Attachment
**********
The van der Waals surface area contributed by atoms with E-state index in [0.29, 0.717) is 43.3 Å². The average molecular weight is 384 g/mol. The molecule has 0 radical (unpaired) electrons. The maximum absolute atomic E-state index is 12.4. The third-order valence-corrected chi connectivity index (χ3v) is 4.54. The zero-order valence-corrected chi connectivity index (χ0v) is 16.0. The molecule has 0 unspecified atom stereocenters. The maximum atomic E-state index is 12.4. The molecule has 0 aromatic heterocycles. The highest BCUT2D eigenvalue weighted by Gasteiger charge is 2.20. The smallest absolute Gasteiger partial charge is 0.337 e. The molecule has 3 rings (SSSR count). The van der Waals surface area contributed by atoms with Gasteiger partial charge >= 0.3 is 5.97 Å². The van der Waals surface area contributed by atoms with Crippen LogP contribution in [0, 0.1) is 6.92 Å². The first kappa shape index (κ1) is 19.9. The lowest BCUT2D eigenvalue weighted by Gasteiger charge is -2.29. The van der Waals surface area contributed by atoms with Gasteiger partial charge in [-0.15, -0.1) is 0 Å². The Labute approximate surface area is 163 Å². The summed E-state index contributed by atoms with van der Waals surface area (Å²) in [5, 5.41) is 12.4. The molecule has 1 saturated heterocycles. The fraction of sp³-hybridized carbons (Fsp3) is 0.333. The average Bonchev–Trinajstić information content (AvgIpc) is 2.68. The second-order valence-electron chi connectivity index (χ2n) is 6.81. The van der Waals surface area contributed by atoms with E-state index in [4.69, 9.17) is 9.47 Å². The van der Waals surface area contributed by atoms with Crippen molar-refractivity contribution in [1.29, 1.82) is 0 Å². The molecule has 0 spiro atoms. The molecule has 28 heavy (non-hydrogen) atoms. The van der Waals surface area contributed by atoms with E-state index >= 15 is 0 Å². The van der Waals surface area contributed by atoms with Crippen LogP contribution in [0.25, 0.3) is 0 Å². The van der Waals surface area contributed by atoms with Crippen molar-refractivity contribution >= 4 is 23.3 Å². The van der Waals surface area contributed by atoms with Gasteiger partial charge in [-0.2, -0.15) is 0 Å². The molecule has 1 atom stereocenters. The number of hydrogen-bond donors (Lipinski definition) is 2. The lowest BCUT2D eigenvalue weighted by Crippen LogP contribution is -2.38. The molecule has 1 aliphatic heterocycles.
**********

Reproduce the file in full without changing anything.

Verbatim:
The van der Waals surface area contributed by atoms with E-state index in [0.29, 0.717) is 43.3 Å². The average molecular weight is 384 g/mol. The molecule has 0 radical (unpaired) electrons. The maximum absolute atomic E-state index is 12.4. The third-order valence-corrected chi connectivity index (χ3v) is 4.54. The zero-order valence-corrected chi connectivity index (χ0v) is 16.0. The molecule has 0 unspecified atom stereocenters. The maximum atomic E-state index is 12.4. The molecule has 0 aromatic heterocycles. The highest BCUT2D eigenvalue weighted by Gasteiger charge is 2.20. The smallest absolute Gasteiger partial charge is 0.337 e. The molecule has 3 rings (SSSR count). The van der Waals surface area contributed by atoms with Gasteiger partial charge >= 0.3 is 5.97 Å². The van der Waals surface area contributed by atoms with Crippen LogP contribution in [0, 0.1) is 6.92 Å². The first kappa shape index (κ1) is 19.9. The lowest BCUT2D eigenvalue weighted by Gasteiger charge is -2.29. The van der Waals surface area contributed by atoms with Gasteiger partial charge in [-0.15, -0.1) is 0 Å². The Labute approximate surface area is 163 Å². The summed E-state index contributed by atoms with van der Waals surface area (Å²) in [5, 5.41) is 12.4. The molecule has 1 saturated heterocycles. The fraction of sp³-hybridized carbons (Fsp3) is 0.333. The average Bonchev–Trinajstić information content (AvgIpc) is 2.68. The second-order valence-electron chi connectivity index (χ2n) is 6.81. The van der Waals surface area contributed by atoms with E-state index in [4.69, 9.17) is 9.47 Å². The van der Waals surface area contributed by atoms with Crippen molar-refractivity contribution in [1.29, 1.82) is 0 Å². The molecule has 0 spiro atoms. The molecule has 28 heavy (non-hydrogen) atoms. The van der Waals surface area contributed by atoms with E-state index >= 15 is 0 Å². The van der Waals surface area contributed by atoms with Crippen LogP contribution in [0.25, 0.3) is 0 Å². The van der Waals surface area contributed by atoms with Crippen molar-refractivity contribution >= 4 is 23.3 Å². The van der Waals surface area contributed by atoms with Gasteiger partial charge in [-0.2, -0.15) is 0 Å². The molecule has 1 atom stereocenters. The number of hydrogen-bond donors (Lipinski definition) is 2. The lowest BCUT2D eigenvalue weighted by Crippen LogP contribution is -2.38. The molecule has 1 aliphatic heterocycles.